THE wife of former Bolton Wanderers footballer Colin Hendry died from meningitis after a tragic "chain of events" stemming from a botched liposuction operation, a coroner ruled today.

Denise Hendry, aged 43, whose husband was nicknamed "Braveheart" as captain of Scotland, endured an agonising seven-year battle with illness after the disastrous cosmetic surgery procedure in April 2002, Bolton Coroner's Court heard.

Her family and friends had been, "cruelly and tragically" deprived of a special person and herself "robbed" of life, the inquest heard.

The mother-of-four suffered punctures to her bowel nine times during the "routine" surgery performed by foreign doctor Gustaf Aniansson, at the private Broughton Park Hospital near Preston, Lancashire.

It left Mrs Hendry with terrible injuries to her stomach area and she had to have a series of operations to correct the damage.

And it was after one such "high risk" 16-hour operation at Salford Royal Hospital, when she died in July 2009, the inquest into her death heard.

Today Coroner Jennifer Leeming, gave a narrative verdict after two days of evidence.

Mrs Leeming said: "I come by my conclusion again on a balance of probabilities and the evidence before me.

"Denise Hendry died of a combination of necessary ventilation following complex abdominal surgery carried out to address the consequences of previous surgery that had been performed in an attempt to deal with the complications of necessary surgical procedures, following and required, because of nine perforations of Denise Hendry's bowel during her abdominal liposuction procedure."

Addressing Mr Hendry directly, she added: "The respect and admiration I feel for your wife Denise as a result of her immense courage and fortitude in dealing with what happened to her is beyond words.

"You, your children, Denise's parents and all of her family and friends have in my view been cruelly and tragically deprived of a very special person and Denise herself has been robbed of the life she so much enjoyed.

"Would you accept my most sincere condolences for her loss."

Mrs Leeming cited brain inflammation, blood clotting from a drain inserted into her head to relieve pressure and meningitis as the medical cause of death on Mrs Hendry's death certificate.

Doctors realised something was wrong with Mrs Hendry not long after her operation on April 22, 2009.

On May 5 there was a "sudden" neurological deterioration due to "Klebsiella Meningitis" rather than the more common "staph" strains of the brain infection.

Dr Chinari Subudhi, a microbiologist at the hospital, said he took samples from Mrs Hendry while she was in intensive care after the last 16-hour operation, on April 22, 2009.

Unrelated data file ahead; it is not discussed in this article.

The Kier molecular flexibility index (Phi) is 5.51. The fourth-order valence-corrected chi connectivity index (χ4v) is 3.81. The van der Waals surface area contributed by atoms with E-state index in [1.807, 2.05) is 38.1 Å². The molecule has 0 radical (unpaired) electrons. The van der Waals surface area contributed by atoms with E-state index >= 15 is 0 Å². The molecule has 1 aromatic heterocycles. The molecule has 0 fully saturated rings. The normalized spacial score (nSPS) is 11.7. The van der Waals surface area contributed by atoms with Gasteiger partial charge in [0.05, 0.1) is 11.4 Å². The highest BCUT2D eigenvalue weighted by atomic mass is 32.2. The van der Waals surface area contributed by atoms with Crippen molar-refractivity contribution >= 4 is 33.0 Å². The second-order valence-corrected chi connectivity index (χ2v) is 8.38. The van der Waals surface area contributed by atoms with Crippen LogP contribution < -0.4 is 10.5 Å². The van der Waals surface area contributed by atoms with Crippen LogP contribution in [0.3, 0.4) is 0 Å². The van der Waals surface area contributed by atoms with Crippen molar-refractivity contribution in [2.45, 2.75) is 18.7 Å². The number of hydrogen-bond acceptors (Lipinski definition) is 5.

Dr Subudhi said in his opinion a bacteria, Klebsiella, which can occur naturally in the gut, had spread from her stomach to her lungs and then to her brain.

He said the spread of the bug in the blood stream is common in critically ill patients who are on a ventilator, as was Mrs Hendry.

Outside the inquest Mr Hendry said he would not be commenting on the result.

His solicitor Stephen Jones said he could not rule out further legal action from the family.

Mr Hendry, 45, the former captain of Scotland who also played for Rangers and Blackburn Rovers, had described his late wife as, "beautiful inside and out" as he relived her agonising and tragic battle with illness.

The couple, who lived in Lytham, Lancashire, had been together for 25 years and had four children, Rheagan, Kyle, Calum and Niamh, and struggled through the health difficulties with courage despite a "terrible" quality of life for Mrs Hendry, the inquest heard.

Following the botched liposuction by Dr Aniansson, she was rushed to the Royal Preston Hospital where NHS medics were left "disgusted" Mr Hendry said, by the condition of his wife.

Dr Aniansson, who is believed to be still practising in his native Sweden, had been notified of the hearing, but did not attend and instead sent a written statement in which he described the operation as "uneventful".

In fact she was rushed into intensive care and from then on needed a series of operations to try to repair the damage.

One doctor tried to report Dr Aniansson to the General Medical Council to get him struck off, but he was "a step in front", Mr Hendry said, and voluntarily removed himself from the British medical register in 2003.

Mrs Hendry's abdominal wall had "died" and left a gaping open wound which had to be covered with a surgical mesh and required constant dressing and constant surgery.

Ultimately, the coroner ruled, it was the punctures to her abdomen from which she never fully recovered as it had started off the chain of events, including the repeated surgery to correct the damage.

Earlier Mr Hendry told the hearing: "To look at Denise, even when ill, she was beautiful.

"She did not let anybody really realise what was going on."

Elaine Burke, executive nurse director at Salford Royal NHS Foundation Trust, where Mrs Hendry was treated, said: "Once again, we extend our deepest sympathies and condolences to Mr Hendry and his family.

"It's extremely sad when a young woman, like Mrs Hendry, who was a wife and mother, loses their life.

"All treatment and care that was provided to Mrs Hendry whilst she was a patient at Salford Royal was necessary and in line with Trust policies and national medical and nursing practice.

"Following our own investigations and that of the coroner's verdict, it has confirmed that Mrs Hendry did not die as a result of the care provided by Salford Royal.

"We welcome the coroner's verdict and we very much hope that the explanations provided by the inquest will reassure the family."